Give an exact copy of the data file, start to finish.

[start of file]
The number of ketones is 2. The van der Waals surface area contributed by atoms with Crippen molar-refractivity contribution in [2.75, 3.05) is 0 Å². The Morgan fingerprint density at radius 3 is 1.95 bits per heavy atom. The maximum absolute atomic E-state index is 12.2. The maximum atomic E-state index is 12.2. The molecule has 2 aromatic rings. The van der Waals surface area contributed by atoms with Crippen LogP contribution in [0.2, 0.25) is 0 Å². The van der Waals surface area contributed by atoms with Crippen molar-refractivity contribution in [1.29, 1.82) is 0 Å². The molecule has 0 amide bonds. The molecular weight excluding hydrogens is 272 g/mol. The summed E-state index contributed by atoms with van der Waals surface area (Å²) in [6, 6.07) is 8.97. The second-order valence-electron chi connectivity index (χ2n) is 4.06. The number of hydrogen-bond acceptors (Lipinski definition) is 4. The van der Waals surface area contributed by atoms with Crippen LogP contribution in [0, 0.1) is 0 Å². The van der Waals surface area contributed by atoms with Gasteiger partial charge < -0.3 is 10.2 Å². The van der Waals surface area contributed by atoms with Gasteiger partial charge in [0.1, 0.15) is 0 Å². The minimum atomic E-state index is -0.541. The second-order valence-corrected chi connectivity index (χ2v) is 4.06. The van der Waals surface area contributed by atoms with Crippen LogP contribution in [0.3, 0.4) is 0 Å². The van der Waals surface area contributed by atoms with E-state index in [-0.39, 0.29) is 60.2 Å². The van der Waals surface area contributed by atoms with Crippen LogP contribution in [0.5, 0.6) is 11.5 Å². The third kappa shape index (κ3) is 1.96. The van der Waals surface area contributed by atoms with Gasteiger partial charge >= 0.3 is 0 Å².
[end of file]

The number of ketones is 2. The van der Waals surface area contributed by atoms with Crippen molar-refractivity contribution in [2.75, 3.05) is 0 Å². The Morgan fingerprint density at radius 3 is 1.95 bits per heavy atom. The maximum absolute atomic E-state index is 12.2. The maximum atomic E-state index is 12.2. The molecule has 2 aromatic rings. The van der Waals surface area contributed by atoms with Crippen LogP contribution in [0.2, 0.25) is 0 Å². The van der Waals surface area contributed by atoms with Crippen molar-refractivity contribution in [1.29, 1.82) is 0 Å². The molecule has 0 amide bonds. The molecular weight excluding hydrogens is 272 g/mol. The summed E-state index contributed by atoms with van der Waals surface area (Å²) in [6, 6.07) is 8.97. The second-order valence-electron chi connectivity index (χ2n) is 4.06. The number of hydrogen-bond acceptors (Lipinski definition) is 4. The van der Waals surface area contributed by atoms with Crippen LogP contribution in [0, 0.1) is 0 Å². The van der Waals surface area contributed by atoms with Gasteiger partial charge < -0.3 is 10.2 Å². The van der Waals surface area contributed by atoms with Gasteiger partial charge in [0.1, 0.15) is 0 Å². The minimum atomic E-state index is -0.541. The second-order valence-corrected chi connectivity index (χ2v) is 4.06. The van der Waals surface area contributed by atoms with Crippen LogP contribution in [0.3, 0.4) is 0 Å². The van der Waals surface area contributed by atoms with E-state index in [-0.39, 0.29) is 60.2 Å². The van der Waals surface area contributed by atoms with Crippen LogP contribution in [0.5, 0.6) is 11.5 Å². The third kappa shape index (κ3) is 1.96. The van der Waals surface area contributed by atoms with Gasteiger partial charge >= 0.3 is 0 Å².